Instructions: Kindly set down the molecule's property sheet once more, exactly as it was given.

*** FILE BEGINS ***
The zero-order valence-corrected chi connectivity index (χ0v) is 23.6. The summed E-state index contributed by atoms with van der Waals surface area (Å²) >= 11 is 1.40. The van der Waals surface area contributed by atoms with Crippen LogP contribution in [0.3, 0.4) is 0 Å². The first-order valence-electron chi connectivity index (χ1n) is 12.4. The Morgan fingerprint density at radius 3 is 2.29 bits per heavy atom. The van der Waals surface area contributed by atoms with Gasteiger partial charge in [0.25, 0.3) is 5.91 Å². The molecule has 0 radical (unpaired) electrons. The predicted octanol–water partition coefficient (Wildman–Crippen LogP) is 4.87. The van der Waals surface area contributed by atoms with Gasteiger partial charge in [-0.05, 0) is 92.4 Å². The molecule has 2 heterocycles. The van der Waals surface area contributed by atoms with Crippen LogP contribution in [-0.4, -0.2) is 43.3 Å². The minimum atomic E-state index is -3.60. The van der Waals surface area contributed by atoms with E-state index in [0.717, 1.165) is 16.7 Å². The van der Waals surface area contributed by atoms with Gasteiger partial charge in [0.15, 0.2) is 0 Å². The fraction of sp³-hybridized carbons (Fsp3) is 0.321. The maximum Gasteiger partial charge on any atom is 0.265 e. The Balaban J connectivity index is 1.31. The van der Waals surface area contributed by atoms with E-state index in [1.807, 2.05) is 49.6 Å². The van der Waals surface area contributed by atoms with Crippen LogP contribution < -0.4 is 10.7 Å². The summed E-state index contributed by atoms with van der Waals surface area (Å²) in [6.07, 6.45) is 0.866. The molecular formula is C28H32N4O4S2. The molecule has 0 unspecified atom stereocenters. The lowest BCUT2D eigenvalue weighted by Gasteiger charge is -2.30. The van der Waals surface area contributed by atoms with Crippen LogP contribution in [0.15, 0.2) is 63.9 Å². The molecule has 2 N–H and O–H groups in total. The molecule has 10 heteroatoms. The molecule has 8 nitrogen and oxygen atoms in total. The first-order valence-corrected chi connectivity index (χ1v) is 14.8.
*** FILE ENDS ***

The zero-order valence-corrected chi connectivity index (χ0v) is 23.6. The summed E-state index contributed by atoms with van der Waals surface area (Å²) >= 11 is 1.40. The van der Waals surface area contributed by atoms with Crippen LogP contribution in [0.3, 0.4) is 0 Å². The first-order valence-electron chi connectivity index (χ1n) is 12.4. The Morgan fingerprint density at radius 3 is 2.29 bits per heavy atom. The van der Waals surface area contributed by atoms with Gasteiger partial charge in [0.25, 0.3) is 5.91 Å². The molecule has 0 radical (unpaired) electrons. The predicted octanol–water partition coefficient (Wildman–Crippen LogP) is 4.87. The van der Waals surface area contributed by atoms with Gasteiger partial charge in [-0.05, 0) is 92.4 Å². The molecule has 2 heterocycles. The van der Waals surface area contributed by atoms with Crippen LogP contribution in [-0.4, -0.2) is 43.3 Å². The minimum atomic E-state index is -3.60. The van der Waals surface area contributed by atoms with E-state index in [0.717, 1.165) is 16.7 Å². The van der Waals surface area contributed by atoms with Gasteiger partial charge in [0.15, 0.2) is 0 Å². The fraction of sp³-hybridized carbons (Fsp3) is 0.321. The maximum Gasteiger partial charge on any atom is 0.265 e. The Balaban J connectivity index is 1.31. The van der Waals surface area contributed by atoms with E-state index in [1.807, 2.05) is 49.6 Å². The van der Waals surface area contributed by atoms with Crippen LogP contribution < -0.4 is 10.7 Å². The summed E-state index contributed by atoms with van der Waals surface area (Å²) in [6.07, 6.45) is 0.866. The molecular formula is C28H32N4O4S2. The molecule has 0 unspecified atom stereocenters. The lowest BCUT2D eigenvalue weighted by Gasteiger charge is -2.30. The van der Waals surface area contributed by atoms with Crippen LogP contribution in [0.15, 0.2) is 63.9 Å². The molecule has 2 N–H and O–H groups in total. The molecule has 10 heteroatoms. The molecule has 8 nitrogen and oxygen atoms in total. The first-order valence-corrected chi connectivity index (χ1v) is 14.8.